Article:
Information On Lions

 

Lion Information
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Types of lions include-African lions, Asiatic lion, American Lions, Mountain Lion, Cave lion, Leopard, White lions are rare.

Lions are the only cats that live in permanent groups.

The golden lions, each about six feet long, greet each other by rubbing up against each other. They keep in touch with roars, growls, grunts, meows and moans.

Earliest fossils of lion-like ancestors date from 1.5 million years ago. Once there lived even bigger lions on earth, the American Lion (Panthera leo atrox) in America and the cave lion (Panthera leo spelaea) in Eurasia.

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A tawny body. White lions have been recorded (although not true albinos) while the black form - as seen in leopards and jaguars for example - has never been observed. Unlike the slitted pupil in the eyes of domestic cats, lions have a round pupil like humans. Lions are the only cats to have tufted tails and male lions the only cat to have a mane.

Trophy hunting often allowed outside game reserves to bring in revenue - in South Africa, another cause for declining numbers.

The tiger is currently being poached, almost to extinction, to provide bones and other body parts for use in Traditional Chinese Medicine

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Lions are the only members of the cat family to live in prides. This is made up of a group of females, all related to each other, and their cubs. There is no dominant female. The pride is led by a single dominant male or a coalition of males. The males are highly social and will hunt and scavenge together, whether they are in charge of a pride, or whether they are a group of young males living alone. If the males are living and working together as a pair they tend to be unrelated; large groups tend to be related to each other. The roles of the males and females are quite different. Females tend to do all the hunting for the group while males expend a great deal of energy protecting their pride from outside males. Sometimes a male will only be in charge of a pride for two years. However, groups of males are more successful and can remain in control for four-five years.

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There is some disagreement about why lions live in prides. There are advantages and disadvantages. Although it is easier for lions to bring down their large prey animals when hunting as a group, this may not result in the individuals getting more food than when hunting alone - there is usually a lot of squabbling and fighting going on at the kill, and it also has to be shared with members in the pride who do not hunt. Social living can be a benefit when defending and looking after the young. Females in the pride will often give birth all at the same time - another feature unique to lions.. The young can then be reared communally, with the cubs suckling from any of the females in milk. Lions do seem to get a lot of pleasure from each other's company, when not under pressure, and are very affectionate and playful with each other.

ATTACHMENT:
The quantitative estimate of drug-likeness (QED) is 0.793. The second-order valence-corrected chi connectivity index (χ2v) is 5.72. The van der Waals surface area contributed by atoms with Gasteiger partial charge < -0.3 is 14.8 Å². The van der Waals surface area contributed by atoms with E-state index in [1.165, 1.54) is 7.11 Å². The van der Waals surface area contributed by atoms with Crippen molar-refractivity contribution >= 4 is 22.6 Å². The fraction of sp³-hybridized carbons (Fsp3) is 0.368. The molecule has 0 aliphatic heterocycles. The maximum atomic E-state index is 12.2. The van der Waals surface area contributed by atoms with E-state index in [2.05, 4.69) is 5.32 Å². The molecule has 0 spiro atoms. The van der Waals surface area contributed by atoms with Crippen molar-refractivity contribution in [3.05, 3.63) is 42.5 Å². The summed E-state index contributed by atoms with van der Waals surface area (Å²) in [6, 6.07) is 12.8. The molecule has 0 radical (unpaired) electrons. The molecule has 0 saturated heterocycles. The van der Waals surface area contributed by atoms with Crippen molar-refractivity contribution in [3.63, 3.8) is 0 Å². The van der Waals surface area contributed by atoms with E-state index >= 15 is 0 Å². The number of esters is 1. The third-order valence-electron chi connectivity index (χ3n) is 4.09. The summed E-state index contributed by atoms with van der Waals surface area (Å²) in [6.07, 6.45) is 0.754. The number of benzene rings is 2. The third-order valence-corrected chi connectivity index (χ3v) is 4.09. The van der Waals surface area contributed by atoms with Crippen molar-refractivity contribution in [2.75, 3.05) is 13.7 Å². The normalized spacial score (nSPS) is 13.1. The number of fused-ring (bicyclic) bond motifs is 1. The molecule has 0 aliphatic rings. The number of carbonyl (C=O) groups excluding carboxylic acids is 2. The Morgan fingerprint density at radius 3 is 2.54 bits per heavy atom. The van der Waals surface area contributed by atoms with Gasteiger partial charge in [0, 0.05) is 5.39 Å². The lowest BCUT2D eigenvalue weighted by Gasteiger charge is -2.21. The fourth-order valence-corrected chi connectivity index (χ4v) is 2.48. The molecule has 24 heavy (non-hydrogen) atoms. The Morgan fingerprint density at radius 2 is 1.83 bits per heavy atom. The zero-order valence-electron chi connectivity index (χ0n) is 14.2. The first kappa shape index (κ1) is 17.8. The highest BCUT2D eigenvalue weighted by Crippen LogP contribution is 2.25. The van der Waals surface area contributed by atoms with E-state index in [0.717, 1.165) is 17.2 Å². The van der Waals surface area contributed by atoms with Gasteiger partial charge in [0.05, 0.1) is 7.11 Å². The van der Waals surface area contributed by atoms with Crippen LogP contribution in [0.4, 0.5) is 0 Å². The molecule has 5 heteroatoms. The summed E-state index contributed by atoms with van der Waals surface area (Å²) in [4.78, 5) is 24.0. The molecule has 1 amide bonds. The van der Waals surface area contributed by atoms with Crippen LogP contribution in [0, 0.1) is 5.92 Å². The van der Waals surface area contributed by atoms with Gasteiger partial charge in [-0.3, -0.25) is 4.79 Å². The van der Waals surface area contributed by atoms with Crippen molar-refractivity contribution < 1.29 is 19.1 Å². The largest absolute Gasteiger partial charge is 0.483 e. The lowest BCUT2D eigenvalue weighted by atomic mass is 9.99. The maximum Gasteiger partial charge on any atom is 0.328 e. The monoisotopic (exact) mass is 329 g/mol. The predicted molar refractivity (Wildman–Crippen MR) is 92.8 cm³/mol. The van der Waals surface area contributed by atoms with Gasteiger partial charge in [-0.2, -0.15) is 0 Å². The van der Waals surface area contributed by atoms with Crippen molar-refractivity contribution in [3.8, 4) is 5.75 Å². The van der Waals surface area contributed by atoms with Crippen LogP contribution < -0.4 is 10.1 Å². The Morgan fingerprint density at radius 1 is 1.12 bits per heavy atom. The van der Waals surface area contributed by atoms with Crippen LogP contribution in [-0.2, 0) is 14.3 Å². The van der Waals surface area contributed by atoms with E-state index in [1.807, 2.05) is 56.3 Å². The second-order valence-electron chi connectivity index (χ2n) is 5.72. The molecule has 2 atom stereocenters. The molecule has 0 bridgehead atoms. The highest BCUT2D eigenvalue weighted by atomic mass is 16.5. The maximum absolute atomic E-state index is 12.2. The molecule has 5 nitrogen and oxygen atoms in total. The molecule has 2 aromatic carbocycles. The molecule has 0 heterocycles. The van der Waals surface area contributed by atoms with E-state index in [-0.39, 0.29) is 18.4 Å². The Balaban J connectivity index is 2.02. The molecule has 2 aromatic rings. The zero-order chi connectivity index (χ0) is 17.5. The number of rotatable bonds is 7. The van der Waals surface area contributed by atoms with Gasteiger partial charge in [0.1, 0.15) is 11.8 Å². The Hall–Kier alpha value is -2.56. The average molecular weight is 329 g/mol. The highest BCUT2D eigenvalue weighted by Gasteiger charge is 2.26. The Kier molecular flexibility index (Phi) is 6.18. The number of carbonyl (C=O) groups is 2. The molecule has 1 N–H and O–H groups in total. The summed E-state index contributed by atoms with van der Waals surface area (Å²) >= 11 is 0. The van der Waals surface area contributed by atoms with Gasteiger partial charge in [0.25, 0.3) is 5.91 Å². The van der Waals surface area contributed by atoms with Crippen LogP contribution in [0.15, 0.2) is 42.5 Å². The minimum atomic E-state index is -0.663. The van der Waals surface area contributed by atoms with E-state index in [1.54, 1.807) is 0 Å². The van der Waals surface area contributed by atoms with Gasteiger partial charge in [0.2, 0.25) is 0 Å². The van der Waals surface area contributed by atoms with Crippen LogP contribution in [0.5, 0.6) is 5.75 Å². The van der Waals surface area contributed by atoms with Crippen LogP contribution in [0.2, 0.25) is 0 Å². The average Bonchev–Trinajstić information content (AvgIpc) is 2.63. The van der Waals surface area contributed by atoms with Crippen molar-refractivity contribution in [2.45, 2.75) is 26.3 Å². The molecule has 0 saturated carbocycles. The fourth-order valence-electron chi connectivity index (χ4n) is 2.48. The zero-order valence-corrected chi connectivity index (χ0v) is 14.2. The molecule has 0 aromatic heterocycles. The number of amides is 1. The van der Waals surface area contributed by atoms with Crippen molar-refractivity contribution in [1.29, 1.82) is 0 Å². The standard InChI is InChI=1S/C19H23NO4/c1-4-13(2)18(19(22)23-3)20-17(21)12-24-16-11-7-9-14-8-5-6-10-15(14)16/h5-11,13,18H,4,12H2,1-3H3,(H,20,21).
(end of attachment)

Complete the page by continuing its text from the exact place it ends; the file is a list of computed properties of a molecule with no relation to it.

Historically, the Born Free Foundation is associated with lions, perhaps more than any other species. The BFF's founders, Virginia McKenna and the late Bill Travers, starred in the film 'Born Free' as the real-life Joy and George Adamson who returned the orphaned lioness 'Elsa' to the wild.

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Fluid requirements - although lions drink regularly when water is available they are capable of getting the necessary moisture from their prey - and even from plants. Lions in the Kalahari desert have been seen eating tsama melons.

GESTATION - 110 days-OFFSPRING - generally 2 - 3 cubs.

LONGEVITY - In the wild males generally live for 12-16 years, females 1-5-16 years. In captivity lions can live up to 25-30 years.

For those of us inspired by George Adamson's work with wild lions in Kenya the name 'Kora' has a special resonance. It was where George's lion camp, "Kampi-ya-Simba", was based. Since his murder in 1989, the camp and its surroundings have fallen into disrepair.

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The lion formerly ranged from northern Africa through southwest Asia, west into Europe and east into India. However, it became extinct in Europe about 2,000 years ago; and there is only a relict population of about 350 animals left in the Gir Forest in India. The lion has also declined in Africa in the last 150 years. Today it is estimated there are between 30,000 - 100,000 lions, mainly in east and southern Africa; in west Africa numbers have greatly declined.

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In African lions the mane is very thick and usually covers the ears (unlike the mane of the Asiatic lion, where the ears can be seen). It is thought that the heavy mane protects males when they are fighting. It can also emphasise his powerful size and show off the good state of his health to opposing males without wasting energy in supporting an increased body size. Mane development is influenced by testosterone and, in captivity, castrated male lions will lose their mane.

The Future of the African Lion

Throughout most of Africa, lions are becoming increasingly rare outside protected areas. Cattle culture is widespread and lions are seen as a threat to stock and are shot or poisoned. As scavengers, lions will also pick up poisoned meat meant for other harmful predators.

 


 


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